“Another kind of high-rise”
“Nobody needs one.” This is a peculiar thing for a treehouse builder to say about treehouses. But that is exactly what Paul Cameron tells me as he and his team at Treehouse Life put the finishing touches on their latest project, a multi-decked construction spiralling around a thick old blue cedar in the sweeping grounds of a property in Surrey, south-east England. “They are pure whim,” he adds, “an emotional space.”
It is a point made powerfully, I remember, in the Ian McEwan novel A Child in Time, in which a male character spends an increasing amount of time playing childish games on a tree platform he has built in a nearby wood. He is regressing as literally as he can until, one day, falling from the tree, he regresses all the way.
Yet you cannot, Cameron says, “just stick a house in a tree and expect kids to have fun”. Treehouses have transcended the elevated-shed stage and his clients now want to explore their full scope as outside spaces for adults and children.
Take the design for the Surrey property, which spills beyond the multiple, twisting platforms – what he calls his signature style – of the treehouse itself to a “secret entrance” (assuming a child’s somewhat myopic conception of secrecy) starting in a vaulting natural hollow in a hedge and continuing, via a stone-clad climbing tower, along a rope bridge. There is also a vaguely African-looking thatched roof and more traditional childish accoutrements such as a slide. But he has also incorporated a garden location to make the most of the evening light, decks that will comfortably accommodate drinks after work and pinpoint LEDs to keep things softly in sight once the sun has set and the children have been sent to bed.
Treehouse options have proliferated to such an extent that companies such as Cameron’s now present clients with computer-drawn, three-dimensional models of potential designs, wrapped around their chosen trees, long before a saw is taken to wood. Increasingly, the brief is to include all the trappings of conventional houses.
Simon Payne, who with his brother Andy runs Blue Forest – the pair were inspired to set up the company by the wooden safari houses throughout Kenya, where they grew up – says customers increasingly demand treehouses kitted out with double glazing, insulation, electricity, broadband and plumbing. These are adult refuges from children, rather than the other way around.
One of the brothers’ recent projects, for a client in Greece, exploited the technological development of the treehouse to its fullest advantage. The Hi-tech Hideaway includes, along with a kitchenette and ample living space, fingerprint-scanning locks, a CCTV “control centre” with screens linked to night-vision cameras, digital photo frames throughout and every video game appurtenance imaginable.
At first sight, such a complex might resemble the treehouse fully grown up; on second inspection it is clearly only a boy’s fantasy electrified. But there are more mature and attractive architecturally designed shelters in Alejandro Bahamón’s Treehouses: Living a Dream, just published in paperback; the Germans seem particularly adept at making treehouses that merge organically with the tree, without sacrificing comfort.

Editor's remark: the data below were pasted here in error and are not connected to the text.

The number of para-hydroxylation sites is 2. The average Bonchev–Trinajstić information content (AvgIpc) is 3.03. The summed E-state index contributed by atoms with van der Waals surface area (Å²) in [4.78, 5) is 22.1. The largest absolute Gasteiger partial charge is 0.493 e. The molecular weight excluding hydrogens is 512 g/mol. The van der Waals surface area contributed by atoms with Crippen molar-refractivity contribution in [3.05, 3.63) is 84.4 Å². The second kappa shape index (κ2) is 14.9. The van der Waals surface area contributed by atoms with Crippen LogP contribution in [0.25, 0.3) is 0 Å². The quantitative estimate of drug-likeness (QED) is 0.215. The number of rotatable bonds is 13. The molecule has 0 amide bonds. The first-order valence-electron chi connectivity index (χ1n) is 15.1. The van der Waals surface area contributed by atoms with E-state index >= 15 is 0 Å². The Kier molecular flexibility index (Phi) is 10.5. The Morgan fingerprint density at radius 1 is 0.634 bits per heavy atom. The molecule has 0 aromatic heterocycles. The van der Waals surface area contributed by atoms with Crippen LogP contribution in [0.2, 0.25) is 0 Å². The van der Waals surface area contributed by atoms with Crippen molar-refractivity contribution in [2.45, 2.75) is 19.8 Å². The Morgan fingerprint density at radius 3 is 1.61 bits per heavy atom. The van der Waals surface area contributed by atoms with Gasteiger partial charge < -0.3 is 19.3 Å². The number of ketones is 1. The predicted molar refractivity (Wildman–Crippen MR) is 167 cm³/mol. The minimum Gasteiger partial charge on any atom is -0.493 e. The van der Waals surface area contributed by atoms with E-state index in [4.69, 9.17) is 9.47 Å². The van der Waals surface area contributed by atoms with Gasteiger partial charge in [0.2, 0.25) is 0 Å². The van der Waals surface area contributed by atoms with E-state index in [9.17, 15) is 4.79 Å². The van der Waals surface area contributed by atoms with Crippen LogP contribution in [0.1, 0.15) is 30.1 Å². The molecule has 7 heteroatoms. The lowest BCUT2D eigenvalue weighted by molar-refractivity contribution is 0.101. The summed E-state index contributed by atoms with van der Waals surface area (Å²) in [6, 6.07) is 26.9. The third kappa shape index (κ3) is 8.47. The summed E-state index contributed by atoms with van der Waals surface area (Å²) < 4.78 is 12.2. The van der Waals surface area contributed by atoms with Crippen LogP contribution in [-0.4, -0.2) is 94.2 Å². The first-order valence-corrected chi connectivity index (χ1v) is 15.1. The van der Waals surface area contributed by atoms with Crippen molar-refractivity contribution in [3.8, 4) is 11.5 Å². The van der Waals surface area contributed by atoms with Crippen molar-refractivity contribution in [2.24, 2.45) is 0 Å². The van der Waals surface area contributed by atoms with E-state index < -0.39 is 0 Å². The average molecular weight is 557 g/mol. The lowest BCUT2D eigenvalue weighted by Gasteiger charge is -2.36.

The book also imagines virtual, yet plausible, treehouses. One, by the architecture practice Softroom, conceived in response to a design challenge set by Wallpaper magazine, proposes a lightweight, sinuous structure of steel, plastic and elastic, comprising all the basic elements of a house and easily attached to a tree without damaging it. Even more portable is the proposed Lifepod, a pill-shaped, moulded plywood tree cabin suspended high in the air between tree trunks by thick stainless steel cables.
No other building, Bahamón points out, has “such a close relationship with its surroundings as a treehouse. From the election of the site to the construction details, its design is closely tied to the characteristics of the tree chosen to harbour [it].” The use of living foundations, constantly growing and moving with the wind, has, Bahamón argues, “generated a variety of treehouses as rich as that of the trees on the planet”.
That observation points to a controversy within the treehouse world: that between “true” treehouses and those that rely on the ground for support. “True” treehouses are held aloft entirely (or almost entirely) by a tree or trees and their proponents would say they best embody the symbiotic spirit Bahamón describes. They certainly tend towards the idiosyncratic. Patrick Fulton documents some in his online Treehouse Guide, featuring often ramshackle, amateur structures incorporating scavenged windows and wood and yet with impressively elaborate layouts despite their frighteningly high perches.
Cameron’s Surrey treehouse is of the supported kind; it embraces the trunk and branches of the tree but is stabilised by posts on the ground. Such less vertiginous structures not only make plummeting ends of the kind Ian McEwan imagines less likely, they also, Cameron says, duck under planning laws and cause less harm to the trees.
Indeed, treehouse builders report numerous inquiries recently from people attracted to the low environmental impact of tree dwellings. “Treehouses are intrinsically environmentally friendly because they don’t involve clearing vegetation,” Simon Payne says. “They’re not like traditional houses, where you clear a plot, re-landscape and put in significant foundations; they’re structures you put in around the existing landscape.”
Stuart Hadwin, of The Treehouse Company, describes a shift in customer enquiries from wealthy adventure-seekers towards environmentally concerned types who see treehouses as “residential solutions full stop. It is only a matter of time before someone designs them as residential accommodation,” he adds.